Jacob Gates

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Jacob Gates
Photo of Jacob Gates
First Seven Presidents of the Seventy
April 6, 1860 (1860-04-06) – April 14, 1892 (1892-04-14)
Called by Brigham Young
Personal details
Born (1811-05-09)May 9, 1811
St. Johnsbury, Vermont, United States
Died April 14, 1892(1892-04-14) (aged 80)
Provo, Utah Territory, United States

Jacob Gates (May 9, 1811 – April 14, 1892) was an early Mormon leader and member of the First Seven Presidents of the Seventy of The Church of Jesus Christ of Latter-day Saints.

Gates was born in St. Johnsbury, Vermont and married Millie Snow in 1833. That same year, Orson Pratt baptized him. In 1834, the couple moved near Liberty, Missouri. In late 1836, they moved to Caldwell County, Missouri. In October 1844, he was made president of the fourth quorum of Seventy.[1]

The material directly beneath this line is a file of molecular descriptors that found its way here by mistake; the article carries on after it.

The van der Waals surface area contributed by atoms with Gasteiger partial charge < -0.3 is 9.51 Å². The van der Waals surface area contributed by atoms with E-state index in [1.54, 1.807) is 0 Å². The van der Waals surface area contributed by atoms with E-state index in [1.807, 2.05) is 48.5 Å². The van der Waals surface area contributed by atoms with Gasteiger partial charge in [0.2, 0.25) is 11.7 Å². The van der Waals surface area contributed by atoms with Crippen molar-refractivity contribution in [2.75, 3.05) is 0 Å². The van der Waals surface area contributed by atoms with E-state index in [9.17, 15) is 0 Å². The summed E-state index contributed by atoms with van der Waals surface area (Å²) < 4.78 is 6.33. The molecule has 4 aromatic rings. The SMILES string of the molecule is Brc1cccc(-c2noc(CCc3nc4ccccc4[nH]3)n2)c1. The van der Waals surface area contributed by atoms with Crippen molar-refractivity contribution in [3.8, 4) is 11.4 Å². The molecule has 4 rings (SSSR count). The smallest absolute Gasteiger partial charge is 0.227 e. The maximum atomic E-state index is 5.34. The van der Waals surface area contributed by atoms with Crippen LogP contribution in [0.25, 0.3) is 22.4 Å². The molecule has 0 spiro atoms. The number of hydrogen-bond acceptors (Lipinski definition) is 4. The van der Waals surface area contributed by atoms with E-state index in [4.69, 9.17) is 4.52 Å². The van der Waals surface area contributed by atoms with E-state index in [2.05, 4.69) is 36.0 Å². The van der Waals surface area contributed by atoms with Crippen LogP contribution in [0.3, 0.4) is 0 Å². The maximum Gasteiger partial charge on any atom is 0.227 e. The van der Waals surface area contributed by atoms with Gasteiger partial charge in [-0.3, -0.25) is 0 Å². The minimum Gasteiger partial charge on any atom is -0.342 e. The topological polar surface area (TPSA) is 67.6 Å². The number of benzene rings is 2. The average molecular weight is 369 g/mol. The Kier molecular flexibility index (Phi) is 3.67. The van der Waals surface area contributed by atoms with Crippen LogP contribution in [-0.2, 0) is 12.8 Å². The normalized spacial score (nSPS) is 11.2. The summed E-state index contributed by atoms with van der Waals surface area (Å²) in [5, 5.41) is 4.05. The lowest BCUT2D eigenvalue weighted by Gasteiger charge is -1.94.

In 1849, Gates met with Oliver Cowdery shortly before Cowdery died. During their conversation, Cowdery said,[2]

"Jacob, I want you to remember what I say to you. I am a dying man, and what would it profit me to tell you a lie? I know,' said he, 'that this Book of Mormon was translated by the gift and power of God. My eyes saw, my ears heard, and my understanding was touched, and I know that whereof I testified is true. It was no dream, no vain imagination of the mind-it was real".

While in Liverpool, England, on a mission in 1859, Brigham Young wrote Gates to inform him he'd been called to the Presidency of the Seventy. He was ordained in 1862, though he was sustained by the church on April 6, 1860.[1]

Gates served in the Utah Territorial Legislature, representing Washington and Kane counties, from 1864 to 1867. Gates practiced plural marriage and fathered 11 children. He died in Provo, Utah Territory.[1]

References[edit]

  1. ^ a b c "Jacob Gates". Grampa Bill. Retrieved 2008-04-06. 
  2. ^ Gates, Jacob F. (March 1912), "Testimony of Jacob Gates", Improvement Era 15 (5): 418-419